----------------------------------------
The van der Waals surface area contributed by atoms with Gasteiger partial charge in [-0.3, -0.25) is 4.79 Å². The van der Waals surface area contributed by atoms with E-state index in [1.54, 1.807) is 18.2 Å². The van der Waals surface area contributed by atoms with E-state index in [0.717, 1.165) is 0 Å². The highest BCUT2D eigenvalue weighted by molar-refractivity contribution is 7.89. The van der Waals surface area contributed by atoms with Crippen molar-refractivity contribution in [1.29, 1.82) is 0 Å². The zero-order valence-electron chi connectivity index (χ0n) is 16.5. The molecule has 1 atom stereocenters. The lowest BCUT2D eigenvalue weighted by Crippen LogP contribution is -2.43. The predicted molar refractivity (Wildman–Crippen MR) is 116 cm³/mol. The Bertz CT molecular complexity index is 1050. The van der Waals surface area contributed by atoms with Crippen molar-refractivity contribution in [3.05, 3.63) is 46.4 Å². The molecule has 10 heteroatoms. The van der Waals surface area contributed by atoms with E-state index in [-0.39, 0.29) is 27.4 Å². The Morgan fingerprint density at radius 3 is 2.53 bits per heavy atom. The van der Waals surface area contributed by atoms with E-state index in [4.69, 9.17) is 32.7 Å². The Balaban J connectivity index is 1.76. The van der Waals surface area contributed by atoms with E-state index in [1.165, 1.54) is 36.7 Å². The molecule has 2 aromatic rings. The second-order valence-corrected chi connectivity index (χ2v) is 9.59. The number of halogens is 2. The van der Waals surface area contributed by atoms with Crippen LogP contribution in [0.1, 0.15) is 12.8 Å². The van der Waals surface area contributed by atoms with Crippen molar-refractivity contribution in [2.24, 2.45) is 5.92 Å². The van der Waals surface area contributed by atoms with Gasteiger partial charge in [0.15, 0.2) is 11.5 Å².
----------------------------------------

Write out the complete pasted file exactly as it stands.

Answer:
The van der Waals surface area contributed by atoms with Gasteiger partial charge in [-0.3, -0.25) is 4.79 Å². The van der Waals surface area contributed by atoms with E-state index in [1.54, 1.807) is 18.2 Å². The van der Waals surface area contributed by atoms with E-state index in [0.717, 1.165) is 0 Å². The highest BCUT2D eigenvalue weighted by molar-refractivity contribution is 7.89. The van der Waals surface area contributed by atoms with Crippen molar-refractivity contribution in [1.29, 1.82) is 0 Å². The zero-order valence-electron chi connectivity index (χ0n) is 16.5. The molecule has 1 atom stereocenters. The lowest BCUT2D eigenvalue weighted by Crippen LogP contribution is -2.43. The predicted molar refractivity (Wildman–Crippen MR) is 116 cm³/mol. The Bertz CT molecular complexity index is 1050. The van der Waals surface area contributed by atoms with Crippen molar-refractivity contribution in [3.05, 3.63) is 46.4 Å². The molecule has 10 heteroatoms. The van der Waals surface area contributed by atoms with E-state index in [-0.39, 0.29) is 27.4 Å². The Morgan fingerprint density at radius 3 is 2.53 bits per heavy atom. The van der Waals surface area contributed by atoms with E-state index in [4.69, 9.17) is 32.7 Å². The Balaban J connectivity index is 1.76. The van der Waals surface area contributed by atoms with E-state index in [1.165, 1.54) is 36.7 Å². The molecule has 2 aromatic rings. The second-order valence-corrected chi connectivity index (χ2v) is 9.59. The number of halogens is 2. The van der Waals surface area contributed by atoms with Crippen LogP contribution in [0.1, 0.15) is 12.8 Å². The van der Waals surface area contributed by atoms with Crippen molar-refractivity contribution in [2.24, 2.45) is 5.92 Å². The van der Waals surface area contributed by atoms with Gasteiger partial charge in [0.15, 0.2) is 11.5 Å².